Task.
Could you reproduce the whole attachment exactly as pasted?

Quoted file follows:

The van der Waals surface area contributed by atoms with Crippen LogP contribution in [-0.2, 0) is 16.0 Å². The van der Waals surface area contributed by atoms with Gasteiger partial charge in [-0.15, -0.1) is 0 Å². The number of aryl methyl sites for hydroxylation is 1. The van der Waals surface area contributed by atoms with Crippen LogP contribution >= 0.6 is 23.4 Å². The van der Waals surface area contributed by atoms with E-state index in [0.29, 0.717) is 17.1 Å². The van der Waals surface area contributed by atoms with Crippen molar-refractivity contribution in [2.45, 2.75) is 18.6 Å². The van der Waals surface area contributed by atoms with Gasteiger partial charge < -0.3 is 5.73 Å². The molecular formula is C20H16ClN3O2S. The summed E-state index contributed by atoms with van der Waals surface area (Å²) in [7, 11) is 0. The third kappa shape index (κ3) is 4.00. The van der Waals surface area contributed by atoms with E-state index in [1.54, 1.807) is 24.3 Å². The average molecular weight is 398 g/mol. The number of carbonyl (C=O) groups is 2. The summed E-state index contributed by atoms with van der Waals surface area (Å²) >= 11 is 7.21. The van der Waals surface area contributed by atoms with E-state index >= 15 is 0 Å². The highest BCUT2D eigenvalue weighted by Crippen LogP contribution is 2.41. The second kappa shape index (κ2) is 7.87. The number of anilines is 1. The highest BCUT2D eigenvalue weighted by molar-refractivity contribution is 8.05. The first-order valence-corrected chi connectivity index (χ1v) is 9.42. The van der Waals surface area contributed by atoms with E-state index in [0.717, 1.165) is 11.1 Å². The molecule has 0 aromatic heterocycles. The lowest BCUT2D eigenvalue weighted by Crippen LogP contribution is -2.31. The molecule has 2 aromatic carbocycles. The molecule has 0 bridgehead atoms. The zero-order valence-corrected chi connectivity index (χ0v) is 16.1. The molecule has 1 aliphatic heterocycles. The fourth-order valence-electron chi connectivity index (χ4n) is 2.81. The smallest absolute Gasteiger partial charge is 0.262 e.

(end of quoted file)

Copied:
The van der Waals surface area contributed by atoms with Crippen LogP contribution in [-0.2, 0) is 16.0 Å². The van der Waals surface area contributed by atoms with Gasteiger partial charge in [-0.15, -0.1) is 0 Å². The number of aryl methyl sites for hydroxylation is 1. The van der Waals surface area contributed by atoms with Crippen LogP contribution >= 0.6 is 23.4 Å². The van der Waals surface area contributed by atoms with E-state index in [0.29, 0.717) is 17.1 Å². The van der Waals surface area contributed by atoms with Crippen molar-refractivity contribution in [2.45, 2.75) is 18.6 Å². The van der Waals surface area contributed by atoms with Gasteiger partial charge < -0.3 is 5.73 Å². The molecular formula is C20H16ClN3O2S. The summed E-state index contributed by atoms with van der Waals surface area (Å²) in [7, 11) is 0. The third kappa shape index (κ3) is 4.00. The van der Waals surface area contributed by atoms with E-state index in [1.54, 1.807) is 24.3 Å². The average molecular weight is 398 g/mol. The number of carbonyl (C=O) groups is 2. The summed E-state index contributed by atoms with van der Waals surface area (Å²) >= 11 is 7.21. The van der Waals surface area contributed by atoms with E-state index >= 15 is 0 Å². The highest BCUT2D eigenvalue weighted by Crippen LogP contribution is 2.41. The second kappa shape index (κ2) is 7.87. The number of anilines is 1. The highest BCUT2D eigenvalue weighted by molar-refractivity contribution is 8.05. The first-order valence-corrected chi connectivity index (χ1v) is 9.42. The van der Waals surface area contributed by atoms with E-state index in [0.717, 1.165) is 11.1 Å². The molecule has 0 aromatic heterocycles. The lowest BCUT2D eigenvalue weighted by Crippen LogP contribution is -2.31. The molecule has 2 aromatic carbocycles. The molecule has 0 bridgehead atoms. The zero-order valence-corrected chi connectivity index (χ0v) is 16.1. The molecule has 1 aliphatic heterocycles. The fourth-order valence-electron chi connectivity index (χ4n) is 2.81. The smallest absolute Gasteiger partial charge is 0.262 e.